Spring is almost here, and that means the plant nations are beginning to, once again, make an appearance. Whether you are trying to return to a more traditional diet, or if you want to learn more about the plants around you, there are a multitude of spring plants that can improve your health, provide creative recipe ideas, and save you some cash.
Wild vegetables and fruits contain far more nutrients than those we purchase from the store. Dandelion leaves, for example, have five to seven times more nutrients than spinach! Once a particular food is harvested, it quickly begins losing nutrients (and flavor). By the time an apple reaches your home, it has probably traveled over 1,500 miles to get there—and those grapes on your plate? They probably traveled over 2,100 miles! That is a lot of lost vitamins and minerals. If you harvest wild foods from the right areas, you can avoid the copious levels of herbicides and pesticides that are used on store-bought fruits and veggies. So, why aren’t we eating wild foods every day?
Contrary to popular belief, traditional Native cuisine was flavorful, diverse, colorful, and creative. A simple fare of meat and potatoes is a wholly new concept, and this lack of diversity in our diets is largely responsible for the multitude of illnesses that plague Indigenous Peoples. Here are two spring plants that are found commonly all over Turtle Island, are chock-full of phytonutrients, and are easy to incorporate into your everyday meals:
Tree sap: Did you know that sugar maples (Acer saccharum) aren’t the only trees that can be tapped for their sweet, delicious sap? Birch (Betula sp.) sap makes delicious syrup, as does black walnut (Juglans nigra), sycamore (Platanus occidentalis) and, my personal favorite, boxelder maple (Acer negundo). Tapping trees is simple. All you need is a drill with a 7/16” drill bit, a bucket, and a “spile.” Spiles are the small peg-like spigots that are inserted into a tree to allow the sap to run. They can be ordered online or you may find them at your local hardware store. You can only tap trees for sap for a few weeks in early spring, when the daytime temperatures are above freezing and nighttime temps are still below freezing. I like to freeze some of the sap and drink it “as is,” but I also love making my very own syrup for pancakes and French toast. Here is one of my favorite recipes for using pure boxelder sap.
Did you know that sugar maples Acer saccharum) aren’t the only trees that can be tapped for their sweet, delicious sap?
Squash Soup with Maple Sap
1 (2-3 pound) winter squash (Lakota, acorn, Hubbard, etc.) – roasted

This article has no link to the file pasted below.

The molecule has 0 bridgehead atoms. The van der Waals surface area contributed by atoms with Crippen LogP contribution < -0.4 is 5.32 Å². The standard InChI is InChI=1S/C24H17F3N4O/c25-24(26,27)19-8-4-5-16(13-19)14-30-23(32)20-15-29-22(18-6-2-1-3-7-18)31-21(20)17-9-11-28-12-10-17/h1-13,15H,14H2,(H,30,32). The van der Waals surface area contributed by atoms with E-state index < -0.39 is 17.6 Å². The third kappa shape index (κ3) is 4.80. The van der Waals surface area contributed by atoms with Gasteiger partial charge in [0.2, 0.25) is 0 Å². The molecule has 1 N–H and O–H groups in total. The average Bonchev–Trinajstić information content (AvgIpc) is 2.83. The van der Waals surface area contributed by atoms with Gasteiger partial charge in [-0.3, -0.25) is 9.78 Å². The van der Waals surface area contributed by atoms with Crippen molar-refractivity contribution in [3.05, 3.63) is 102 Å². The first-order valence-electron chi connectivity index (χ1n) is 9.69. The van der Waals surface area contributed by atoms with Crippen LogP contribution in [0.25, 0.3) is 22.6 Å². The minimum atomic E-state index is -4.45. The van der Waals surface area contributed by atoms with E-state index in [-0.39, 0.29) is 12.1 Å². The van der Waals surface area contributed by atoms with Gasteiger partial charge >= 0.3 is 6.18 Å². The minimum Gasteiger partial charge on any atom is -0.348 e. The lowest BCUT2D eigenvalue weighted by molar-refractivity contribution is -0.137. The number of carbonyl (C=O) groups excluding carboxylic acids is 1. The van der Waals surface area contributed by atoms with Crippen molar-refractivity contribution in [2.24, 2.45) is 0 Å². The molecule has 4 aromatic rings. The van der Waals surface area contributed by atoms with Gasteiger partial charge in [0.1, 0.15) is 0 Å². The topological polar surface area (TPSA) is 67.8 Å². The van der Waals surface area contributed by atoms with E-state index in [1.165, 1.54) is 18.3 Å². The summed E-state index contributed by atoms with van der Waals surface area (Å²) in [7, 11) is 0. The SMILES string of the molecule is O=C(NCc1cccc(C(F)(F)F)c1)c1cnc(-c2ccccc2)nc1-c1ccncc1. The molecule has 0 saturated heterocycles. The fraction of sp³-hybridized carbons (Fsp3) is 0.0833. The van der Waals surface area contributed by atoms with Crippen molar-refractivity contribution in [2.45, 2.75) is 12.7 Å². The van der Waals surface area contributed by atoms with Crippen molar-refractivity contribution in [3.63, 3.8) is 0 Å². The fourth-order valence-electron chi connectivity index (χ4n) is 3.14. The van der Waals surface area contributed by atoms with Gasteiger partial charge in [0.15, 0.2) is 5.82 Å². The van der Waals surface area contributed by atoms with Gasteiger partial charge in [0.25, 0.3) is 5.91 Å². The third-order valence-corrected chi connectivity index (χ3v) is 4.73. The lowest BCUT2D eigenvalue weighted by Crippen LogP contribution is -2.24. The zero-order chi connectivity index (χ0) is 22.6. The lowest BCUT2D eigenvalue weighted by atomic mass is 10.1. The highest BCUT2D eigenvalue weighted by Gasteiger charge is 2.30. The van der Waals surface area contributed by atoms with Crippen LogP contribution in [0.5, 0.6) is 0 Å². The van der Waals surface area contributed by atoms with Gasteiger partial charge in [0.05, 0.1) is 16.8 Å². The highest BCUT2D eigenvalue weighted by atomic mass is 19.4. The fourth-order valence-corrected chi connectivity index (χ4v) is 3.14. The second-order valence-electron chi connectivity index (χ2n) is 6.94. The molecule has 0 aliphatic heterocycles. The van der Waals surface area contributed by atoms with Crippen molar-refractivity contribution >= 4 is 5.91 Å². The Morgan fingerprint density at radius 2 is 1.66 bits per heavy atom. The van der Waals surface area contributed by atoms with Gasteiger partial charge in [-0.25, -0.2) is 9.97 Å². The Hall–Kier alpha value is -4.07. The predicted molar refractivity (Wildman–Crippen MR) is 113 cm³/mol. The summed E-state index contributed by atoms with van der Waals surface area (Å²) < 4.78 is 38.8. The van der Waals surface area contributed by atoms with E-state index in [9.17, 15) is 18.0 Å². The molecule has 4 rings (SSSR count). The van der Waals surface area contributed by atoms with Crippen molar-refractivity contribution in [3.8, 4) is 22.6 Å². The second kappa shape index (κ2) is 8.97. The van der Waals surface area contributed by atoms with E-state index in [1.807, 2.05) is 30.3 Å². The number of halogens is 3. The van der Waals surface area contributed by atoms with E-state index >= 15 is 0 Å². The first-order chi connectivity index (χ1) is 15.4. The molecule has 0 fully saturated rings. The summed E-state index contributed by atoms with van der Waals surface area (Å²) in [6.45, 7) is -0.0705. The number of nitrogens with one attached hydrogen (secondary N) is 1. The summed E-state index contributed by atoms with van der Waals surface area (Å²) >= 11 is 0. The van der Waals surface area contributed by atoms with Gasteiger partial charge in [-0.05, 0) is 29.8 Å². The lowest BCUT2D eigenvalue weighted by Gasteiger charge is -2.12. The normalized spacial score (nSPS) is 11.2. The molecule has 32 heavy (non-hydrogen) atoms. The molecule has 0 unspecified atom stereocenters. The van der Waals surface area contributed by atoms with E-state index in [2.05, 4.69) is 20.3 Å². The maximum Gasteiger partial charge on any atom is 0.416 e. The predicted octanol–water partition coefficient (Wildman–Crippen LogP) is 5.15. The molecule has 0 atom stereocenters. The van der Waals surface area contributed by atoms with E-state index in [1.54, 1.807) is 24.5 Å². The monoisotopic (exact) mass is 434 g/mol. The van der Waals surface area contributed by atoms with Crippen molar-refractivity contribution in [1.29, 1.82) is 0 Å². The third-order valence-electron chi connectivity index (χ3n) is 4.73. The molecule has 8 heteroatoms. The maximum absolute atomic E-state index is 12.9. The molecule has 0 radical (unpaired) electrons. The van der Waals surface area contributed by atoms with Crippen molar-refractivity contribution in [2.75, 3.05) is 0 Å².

1 tablespoon olive oil
1 teaspoon fresh rosemary
3 cups of water
1 cup pure maple sap
3 cups chicken broth
2 tablespoons lemon juice
2 tablespoons pure maple syrup
Remove the roasted squash (400F for 45 minutes or until soft) from its skin. Chop the leeks and onion by slicing thinly. In a large soup pot, heat the olive oil over medium. Add the onions, a dash of salt, and the rosemary and cook, until soft and golden brown, 10 to 12 minutes. Stir in the roasted squash and the leeks and add 3 cups of water, the maple sap, and a teaspoon of salt. Simmer, covered, for about 20 minutes, until soft. Stir in the chicken broth, lemon juice, a pinch of cayenne, and the maple syrup. Remove from heat. After it cools a bit, puree the soup until smooth. Top with pumpkin seeds and crumbled bacon to serve.
Dandelion (Taraxacum officinale): Fresh, spring dandelion leaves are one of my favorite childhood memories. My grandmother would cook them in a cast iron pan in a little bit of bacon grease. I loved going on walks to harvest the tender, spring leaves. She told me that dandelion leaves that grow in the shade are less bitter, and this is a scientific fact. Dandelion leaves are plentiful and full of phytonutrients. You can eat them raw in salads or on sandwiches, or you can sauté them in bacon fat and serve them with a sliced, hardboiled egg on top.
Easy Dandelion Salad
3 cups young dandelion leaves
1 apple, thinly sliced
¼ cup toasted walnuts
Crumbled blue cheese
Wash the dandelion greens well and top with remaining ingredients. Serve immediately.
Linda Black Elk (Catawba) is an ethnobotanist and restoration ecologist. Her research focuses on indigenous food sovereignty, medicinal plants, and eliminating food deserts. Linda is an instructor at Sitting Bull College in Fort Yates, North Dakota, and in her spare time she loves to hunt, forage, eat and heal.